• Germany's news in English
 
app_header_v3

Germany will get 15 golds, say scientists

The Local · 27 Jul 2012, 11:40

Published: 27 Jul 2012 11:40 GMT+02:00

Germany's Olympic prospects look good, according to the Institute of Applied Training Science (IAT) at the University of Leipzig. The institute's scientific prognosis says Germany's 392 athletes will take home precisely 54 medals. Or, to be even more precise, 15 golds, 19 silvers and 20 bronzes.

This will be enough for fifth place in the Olympic medals table, behind China, the USA, Russia, and the UK, the IAT prognosis says. The institute's calculations are based on statistical analysis of the last world championships in each of the 26 Olympic disciplines.

Spookily enough, the US-based Tuck School of Business, one of the world's leading management schools, came up with exactly the same result - Germany to get 15 golds and fifth place - using a formula based on variables like population density, home advantage, average per capita incomes, and previous Olympic winners.

Quietly confident

But even though the researchers claimed a 95-percent success rate for the Beijing Olympics four years ago, when Germany won 16 gold medals, Bernhard Schwank, sports director on Germany's Olympic federation (DOSB), was more cautiously optimistic.

"I'm no prophet," he told Die Welt newspaper. "But I can say that the quality of our team is very high. Our track and field athletes, for example, have 77 representatives. It was only 63 in Beijing."

Germany's biggest medal hopes include Robert Harting, the reigning world and European discus champion and Thomas Lurz, who has ten open water swimming world championships to his name and is the favourite for the 10-kilometre marathon swim.

But Germany has favourites in other discipline too, including equestrian Michael Jung, an eventing European champion, while Germany's eight man rowing team, led by cox Kristof Wilke, is on a three-year unbeaten streak. They will be looking to overturn the disappointment of Beijing, where they lost in a qualifying race.

Other German athletes to look out for are world number one pole-vaulter Silke Spiegelburg, who has just topped the German record, kayaker Max Hoff, favourite in the 1,000-metre singles, and David Storl, who became the youngest ever shot put world champion last year. He turned 22 on Friday.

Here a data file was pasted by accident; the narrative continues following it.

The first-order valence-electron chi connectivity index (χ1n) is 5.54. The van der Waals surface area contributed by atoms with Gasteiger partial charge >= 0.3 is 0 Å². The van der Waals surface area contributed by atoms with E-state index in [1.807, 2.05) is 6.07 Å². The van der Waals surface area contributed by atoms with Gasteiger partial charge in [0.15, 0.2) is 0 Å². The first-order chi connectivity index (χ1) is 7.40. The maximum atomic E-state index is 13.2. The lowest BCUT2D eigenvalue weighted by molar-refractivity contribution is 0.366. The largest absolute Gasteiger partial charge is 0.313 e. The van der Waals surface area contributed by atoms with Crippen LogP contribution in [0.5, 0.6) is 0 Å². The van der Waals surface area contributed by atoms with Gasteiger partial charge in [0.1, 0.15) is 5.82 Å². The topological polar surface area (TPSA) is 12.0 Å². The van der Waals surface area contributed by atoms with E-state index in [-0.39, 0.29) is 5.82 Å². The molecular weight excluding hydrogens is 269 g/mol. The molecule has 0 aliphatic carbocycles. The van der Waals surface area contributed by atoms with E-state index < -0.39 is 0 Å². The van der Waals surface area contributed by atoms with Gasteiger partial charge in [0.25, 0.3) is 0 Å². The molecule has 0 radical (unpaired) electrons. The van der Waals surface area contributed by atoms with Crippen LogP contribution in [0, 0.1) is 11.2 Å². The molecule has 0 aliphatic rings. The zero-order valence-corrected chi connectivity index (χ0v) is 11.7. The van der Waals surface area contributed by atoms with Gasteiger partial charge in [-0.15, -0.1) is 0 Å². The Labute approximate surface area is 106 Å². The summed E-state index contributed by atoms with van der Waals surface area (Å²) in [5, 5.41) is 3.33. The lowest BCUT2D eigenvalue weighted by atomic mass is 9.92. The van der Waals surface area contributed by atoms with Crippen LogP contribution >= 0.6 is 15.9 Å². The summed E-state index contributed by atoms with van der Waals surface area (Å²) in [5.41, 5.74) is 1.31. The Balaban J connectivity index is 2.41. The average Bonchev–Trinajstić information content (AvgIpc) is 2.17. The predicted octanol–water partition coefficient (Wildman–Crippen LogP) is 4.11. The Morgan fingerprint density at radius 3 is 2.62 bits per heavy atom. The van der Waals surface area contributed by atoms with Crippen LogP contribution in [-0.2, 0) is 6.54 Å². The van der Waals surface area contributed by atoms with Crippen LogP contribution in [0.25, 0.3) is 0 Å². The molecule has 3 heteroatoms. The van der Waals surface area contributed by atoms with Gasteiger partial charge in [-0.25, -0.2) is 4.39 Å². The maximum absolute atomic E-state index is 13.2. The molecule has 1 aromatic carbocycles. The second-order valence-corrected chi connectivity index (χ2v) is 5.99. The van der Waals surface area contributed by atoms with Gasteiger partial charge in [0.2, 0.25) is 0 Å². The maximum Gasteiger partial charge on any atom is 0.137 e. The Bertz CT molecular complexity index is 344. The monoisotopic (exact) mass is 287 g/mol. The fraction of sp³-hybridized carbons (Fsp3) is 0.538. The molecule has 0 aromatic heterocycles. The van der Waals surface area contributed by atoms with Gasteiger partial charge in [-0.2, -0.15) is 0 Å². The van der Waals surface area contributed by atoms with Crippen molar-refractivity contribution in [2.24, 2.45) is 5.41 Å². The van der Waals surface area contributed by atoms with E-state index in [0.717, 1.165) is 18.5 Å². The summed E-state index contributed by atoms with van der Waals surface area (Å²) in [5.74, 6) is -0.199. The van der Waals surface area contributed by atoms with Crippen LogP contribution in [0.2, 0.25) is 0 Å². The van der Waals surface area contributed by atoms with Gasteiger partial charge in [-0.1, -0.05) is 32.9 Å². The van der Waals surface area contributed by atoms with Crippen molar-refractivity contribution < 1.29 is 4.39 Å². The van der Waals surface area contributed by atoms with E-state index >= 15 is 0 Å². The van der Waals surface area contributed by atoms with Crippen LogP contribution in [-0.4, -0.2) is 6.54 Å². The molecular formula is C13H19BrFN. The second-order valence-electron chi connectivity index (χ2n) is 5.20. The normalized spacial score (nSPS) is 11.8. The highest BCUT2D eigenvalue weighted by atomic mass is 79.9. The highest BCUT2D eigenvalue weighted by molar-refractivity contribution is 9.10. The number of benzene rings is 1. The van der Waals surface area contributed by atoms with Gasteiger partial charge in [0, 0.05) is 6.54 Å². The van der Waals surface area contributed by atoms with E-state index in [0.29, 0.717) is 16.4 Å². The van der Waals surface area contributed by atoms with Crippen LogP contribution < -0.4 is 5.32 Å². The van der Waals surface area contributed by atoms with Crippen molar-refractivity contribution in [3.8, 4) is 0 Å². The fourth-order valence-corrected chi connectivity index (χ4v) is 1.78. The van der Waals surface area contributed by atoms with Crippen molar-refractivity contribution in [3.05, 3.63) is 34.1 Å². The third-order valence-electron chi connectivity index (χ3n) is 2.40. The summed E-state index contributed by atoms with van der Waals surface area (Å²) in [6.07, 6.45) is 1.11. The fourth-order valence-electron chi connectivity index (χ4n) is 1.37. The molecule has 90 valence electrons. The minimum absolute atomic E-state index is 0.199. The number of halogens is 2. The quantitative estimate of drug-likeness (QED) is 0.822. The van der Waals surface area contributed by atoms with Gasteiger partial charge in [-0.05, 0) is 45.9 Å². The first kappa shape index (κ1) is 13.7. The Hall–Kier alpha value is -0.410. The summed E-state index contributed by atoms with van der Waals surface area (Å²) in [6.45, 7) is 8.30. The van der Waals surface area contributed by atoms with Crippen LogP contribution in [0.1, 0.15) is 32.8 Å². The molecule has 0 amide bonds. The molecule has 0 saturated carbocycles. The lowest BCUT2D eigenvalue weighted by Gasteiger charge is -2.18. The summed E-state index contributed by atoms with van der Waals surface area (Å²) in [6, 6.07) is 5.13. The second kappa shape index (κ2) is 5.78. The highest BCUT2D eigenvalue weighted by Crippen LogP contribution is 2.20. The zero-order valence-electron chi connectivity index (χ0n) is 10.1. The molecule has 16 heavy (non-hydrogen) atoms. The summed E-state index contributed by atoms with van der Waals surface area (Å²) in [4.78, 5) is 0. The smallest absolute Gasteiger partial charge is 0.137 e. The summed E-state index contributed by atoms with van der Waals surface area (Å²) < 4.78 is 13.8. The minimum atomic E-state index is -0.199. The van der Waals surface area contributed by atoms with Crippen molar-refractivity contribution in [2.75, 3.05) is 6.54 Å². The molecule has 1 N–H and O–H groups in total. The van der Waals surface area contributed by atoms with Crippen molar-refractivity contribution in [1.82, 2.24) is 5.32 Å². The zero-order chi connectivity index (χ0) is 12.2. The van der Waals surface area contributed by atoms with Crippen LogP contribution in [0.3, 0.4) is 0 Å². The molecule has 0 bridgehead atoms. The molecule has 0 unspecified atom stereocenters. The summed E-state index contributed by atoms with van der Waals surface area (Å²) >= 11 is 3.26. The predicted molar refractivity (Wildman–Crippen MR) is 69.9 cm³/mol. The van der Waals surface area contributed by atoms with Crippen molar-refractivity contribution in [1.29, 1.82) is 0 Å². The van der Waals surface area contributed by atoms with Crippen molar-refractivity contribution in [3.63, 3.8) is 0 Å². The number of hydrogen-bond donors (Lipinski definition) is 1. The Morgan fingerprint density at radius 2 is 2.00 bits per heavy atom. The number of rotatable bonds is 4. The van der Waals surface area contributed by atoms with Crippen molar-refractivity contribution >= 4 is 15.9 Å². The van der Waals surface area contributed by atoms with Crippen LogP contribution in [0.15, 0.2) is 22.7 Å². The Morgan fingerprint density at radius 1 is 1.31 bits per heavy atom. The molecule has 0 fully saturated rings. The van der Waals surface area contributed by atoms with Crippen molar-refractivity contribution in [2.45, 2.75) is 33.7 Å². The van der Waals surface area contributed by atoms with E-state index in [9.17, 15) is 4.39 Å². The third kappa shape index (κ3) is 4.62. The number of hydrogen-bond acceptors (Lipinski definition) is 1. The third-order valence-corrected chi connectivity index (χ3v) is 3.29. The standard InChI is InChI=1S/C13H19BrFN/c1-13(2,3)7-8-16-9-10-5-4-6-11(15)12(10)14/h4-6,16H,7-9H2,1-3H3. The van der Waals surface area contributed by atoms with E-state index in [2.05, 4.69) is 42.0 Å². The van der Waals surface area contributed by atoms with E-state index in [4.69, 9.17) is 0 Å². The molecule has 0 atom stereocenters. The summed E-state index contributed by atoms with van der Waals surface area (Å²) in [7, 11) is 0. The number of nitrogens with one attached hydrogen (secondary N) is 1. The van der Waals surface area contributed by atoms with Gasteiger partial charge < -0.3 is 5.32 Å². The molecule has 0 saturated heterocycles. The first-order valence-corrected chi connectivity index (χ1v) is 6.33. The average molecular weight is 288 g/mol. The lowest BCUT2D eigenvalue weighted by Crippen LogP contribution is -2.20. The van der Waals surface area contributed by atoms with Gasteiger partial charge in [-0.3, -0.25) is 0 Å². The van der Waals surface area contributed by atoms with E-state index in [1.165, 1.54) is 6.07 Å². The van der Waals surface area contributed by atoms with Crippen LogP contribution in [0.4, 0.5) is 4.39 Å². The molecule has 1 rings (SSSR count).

And of course Germany's men's hockey team has that gold medal from Beijing to defend. The Germans are still considered one of the tournament favourites, even though the team has changed considerably since 2008.

Indifference at home

But while these top athletes strain their sinews in London, a new survey suggests most Germans will not be glued to the television to watch the Games – only a third of them are interested.

Young people in particular seem less than enthusiastic about the Games, with just under 25 percent of teenagers between 14 and 17 telling pollsters at the GfK consumer research society that they were interested. People aged between 18 and 24 were even less excited, with only 21.5 percent of them saying they would definitely be watching the events.

Story continues below…

Low enthusiasm levels could be due to a lack of high-profile German athletes fighting for medals, suggested GfK's Ulrich Reinhardt. He also said the lack of significant time difference between Germany and the UK – just one hour – meant that many of the events would be taking place when Germans were at work.

He said he did not expect television viewing audiences to reach the levels experienced for the Games in Beijing, Barcelona or Athens.

The Local/bk/hc

The Local (news@thelocal.de)

Your comments about this article

14:30 July 27, 2012 by The-ex-pat
Great, can we now save all that money, pointless construction and aggravation for the locals..............
16:31 July 27, 2012 by Berlin fuer alles
Oh for the good old days of USSR and DDR when they could predict how many medals they would win by the quality of steroids the government slipped into the food chain of athletes.
17:16 July 27, 2012 by marimay
I honestly thought that was a pic from the special olympics...
Today's headlines
Is German diplomacy getting too chummy with Russia?
Russian President Vladimir Putin meeting German Foreign Minister Frank-Walter Steinmeier. Photo: DPA/AFP Pool.

Critics have been questioning the German Foreign Minister's recent series of comments about working closer with Russia, with some labelling the diplomat a "Russia-sympathizer".